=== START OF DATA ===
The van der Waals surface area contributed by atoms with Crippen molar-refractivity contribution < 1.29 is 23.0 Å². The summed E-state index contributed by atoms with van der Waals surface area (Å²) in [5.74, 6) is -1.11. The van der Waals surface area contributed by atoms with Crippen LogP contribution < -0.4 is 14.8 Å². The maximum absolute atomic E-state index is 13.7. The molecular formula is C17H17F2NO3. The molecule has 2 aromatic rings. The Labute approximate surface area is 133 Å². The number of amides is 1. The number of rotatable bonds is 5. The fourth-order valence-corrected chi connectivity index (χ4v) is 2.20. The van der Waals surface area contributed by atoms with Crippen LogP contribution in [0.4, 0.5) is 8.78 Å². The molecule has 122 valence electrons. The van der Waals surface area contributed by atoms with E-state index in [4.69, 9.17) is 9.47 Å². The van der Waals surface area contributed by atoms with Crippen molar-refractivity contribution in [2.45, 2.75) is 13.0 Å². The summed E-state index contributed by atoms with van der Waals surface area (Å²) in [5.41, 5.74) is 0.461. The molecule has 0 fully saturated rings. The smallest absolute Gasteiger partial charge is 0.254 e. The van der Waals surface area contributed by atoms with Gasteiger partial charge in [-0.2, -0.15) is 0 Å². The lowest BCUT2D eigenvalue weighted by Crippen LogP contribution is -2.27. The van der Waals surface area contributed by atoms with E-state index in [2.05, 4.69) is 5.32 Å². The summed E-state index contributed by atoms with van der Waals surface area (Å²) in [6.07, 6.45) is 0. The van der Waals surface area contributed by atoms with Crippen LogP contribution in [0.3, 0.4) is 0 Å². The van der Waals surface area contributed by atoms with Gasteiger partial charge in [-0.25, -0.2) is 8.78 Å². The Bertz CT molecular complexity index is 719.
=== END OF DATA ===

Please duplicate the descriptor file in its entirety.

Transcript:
The van der Waals surface area contributed by atoms with Crippen molar-refractivity contribution < 1.29 is 23.0 Å². The summed E-state index contributed by atoms with van der Waals surface area (Å²) in [5.74, 6) is -1.11. The van der Waals surface area contributed by atoms with Crippen LogP contribution < -0.4 is 14.8 Å². The maximum absolute atomic E-state index is 13.7. The molecular formula is C17H17F2NO3. The molecule has 2 aromatic rings. The Labute approximate surface area is 133 Å². The number of amides is 1. The number of rotatable bonds is 5. The fourth-order valence-corrected chi connectivity index (χ4v) is 2.20. The van der Waals surface area contributed by atoms with Crippen LogP contribution in [0.4, 0.5) is 8.78 Å². The molecule has 122 valence electrons. The van der Waals surface area contributed by atoms with E-state index in [4.69, 9.17) is 9.47 Å². The van der Waals surface area contributed by atoms with Crippen molar-refractivity contribution in [2.45, 2.75) is 13.0 Å². The summed E-state index contributed by atoms with van der Waals surface area (Å²) in [5.41, 5.74) is 0.461. The molecule has 0 fully saturated rings. The smallest absolute Gasteiger partial charge is 0.254 e. The van der Waals surface area contributed by atoms with Gasteiger partial charge in [-0.2, -0.15) is 0 Å². The lowest BCUT2D eigenvalue weighted by Crippen LogP contribution is -2.27. The van der Waals surface area contributed by atoms with E-state index in [2.05, 4.69) is 5.32 Å². The summed E-state index contributed by atoms with van der Waals surface area (Å²) in [6.07, 6.45) is 0. The van der Waals surface area contributed by atoms with Crippen LogP contribution in [0.3, 0.4) is 0 Å². The van der Waals surface area contributed by atoms with Gasteiger partial charge in [-0.25, -0.2) is 8.78 Å². The Bertz CT molecular complexity index is 719.